I'm trying to do a variation of the color profiling flow given in this post about color profiling

I take an image of a Wolf Faust it8 target, turn off a bunch of the default processing that darktable does, change the input, output and internal profiles to linear rec709 RGB and export to tif.

When I use the eye dropper tool in darktable on the top right patch (A1) I get RGB of 59,51,51. When I load the exported tif file into gimp, I get basically the same values. Great.

When I run Argyll scanin using the -o flag (which generates a list of measured values):

scanin -v -dipn -o IMG_1956it8.tif it8.cht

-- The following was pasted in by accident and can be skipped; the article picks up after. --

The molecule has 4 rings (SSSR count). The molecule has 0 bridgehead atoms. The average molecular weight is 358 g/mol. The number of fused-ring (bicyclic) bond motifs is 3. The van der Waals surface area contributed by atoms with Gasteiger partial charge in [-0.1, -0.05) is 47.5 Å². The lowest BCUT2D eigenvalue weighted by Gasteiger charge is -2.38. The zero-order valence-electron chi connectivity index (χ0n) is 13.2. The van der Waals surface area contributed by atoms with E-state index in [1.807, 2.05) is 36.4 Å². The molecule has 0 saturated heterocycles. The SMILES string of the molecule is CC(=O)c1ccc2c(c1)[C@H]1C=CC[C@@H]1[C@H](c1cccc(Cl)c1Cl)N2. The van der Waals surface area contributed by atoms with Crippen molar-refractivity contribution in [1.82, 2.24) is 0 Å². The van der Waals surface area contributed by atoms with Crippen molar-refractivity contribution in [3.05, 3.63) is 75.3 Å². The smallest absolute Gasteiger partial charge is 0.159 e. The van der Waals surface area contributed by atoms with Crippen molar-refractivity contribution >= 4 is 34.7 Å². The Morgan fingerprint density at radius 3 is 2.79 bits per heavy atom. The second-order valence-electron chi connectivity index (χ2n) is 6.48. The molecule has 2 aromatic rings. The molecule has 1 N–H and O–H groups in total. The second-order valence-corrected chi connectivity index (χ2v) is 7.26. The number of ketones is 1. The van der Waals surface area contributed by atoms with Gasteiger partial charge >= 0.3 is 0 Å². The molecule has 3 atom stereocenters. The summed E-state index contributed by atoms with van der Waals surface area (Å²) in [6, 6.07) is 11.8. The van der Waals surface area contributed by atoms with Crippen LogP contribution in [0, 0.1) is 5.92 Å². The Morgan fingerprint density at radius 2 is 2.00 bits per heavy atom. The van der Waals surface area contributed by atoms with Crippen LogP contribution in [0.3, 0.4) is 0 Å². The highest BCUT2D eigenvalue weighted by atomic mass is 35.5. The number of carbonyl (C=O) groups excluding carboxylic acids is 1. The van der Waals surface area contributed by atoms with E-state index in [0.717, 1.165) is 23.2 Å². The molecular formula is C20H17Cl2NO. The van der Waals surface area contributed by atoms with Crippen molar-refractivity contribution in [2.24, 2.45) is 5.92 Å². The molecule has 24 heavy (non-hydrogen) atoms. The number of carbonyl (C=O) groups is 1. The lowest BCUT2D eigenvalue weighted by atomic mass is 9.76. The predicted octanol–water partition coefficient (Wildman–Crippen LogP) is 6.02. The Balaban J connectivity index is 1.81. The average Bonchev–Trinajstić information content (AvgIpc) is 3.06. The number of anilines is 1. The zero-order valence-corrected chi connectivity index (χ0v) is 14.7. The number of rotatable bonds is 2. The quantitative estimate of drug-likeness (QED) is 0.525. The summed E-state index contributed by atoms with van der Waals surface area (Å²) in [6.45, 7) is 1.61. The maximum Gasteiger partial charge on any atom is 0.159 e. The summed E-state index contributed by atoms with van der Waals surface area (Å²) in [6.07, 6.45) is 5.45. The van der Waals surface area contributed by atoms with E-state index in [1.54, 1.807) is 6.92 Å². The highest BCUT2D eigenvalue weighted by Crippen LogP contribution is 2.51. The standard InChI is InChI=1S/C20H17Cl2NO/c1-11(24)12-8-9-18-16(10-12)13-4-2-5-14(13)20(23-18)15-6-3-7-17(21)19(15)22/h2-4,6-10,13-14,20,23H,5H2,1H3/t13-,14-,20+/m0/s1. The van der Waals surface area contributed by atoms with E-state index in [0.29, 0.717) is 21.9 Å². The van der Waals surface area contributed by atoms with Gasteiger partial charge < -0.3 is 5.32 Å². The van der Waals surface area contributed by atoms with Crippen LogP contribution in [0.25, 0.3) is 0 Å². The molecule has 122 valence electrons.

I get

A01 11.60257 8.594904 8.657046

totally different values. Why?

If I change the exported profile to srgb, the values are ballpark but still off by 10 or more (so unusable).

I understand why the srgb values off (At least I think I do), but why are the linear rec profiled values so wrong? It feels like scanin is ignoring or is confused by the profile.

As a last data point, when I look at the tif in feh, it looks way dark.

My files can be found here. Sorry it's 60MB but it includes my input RAW/CR2 file.

Thanks for reading. :-)


1 Answer 1


Turns out scanin ignores any profile information. Considering profiles would be missing the point for profiling.

But I just wanted a quick way to read the patch values with values similar to what I saw in Gimp or Darktable.

A solution is to bake in the profile. In my case:

tificc IMG_1956it8.tif IMG_1956it8_baked.tif

running scanin on the result gave me RGBs that match what gimp/darktable report.


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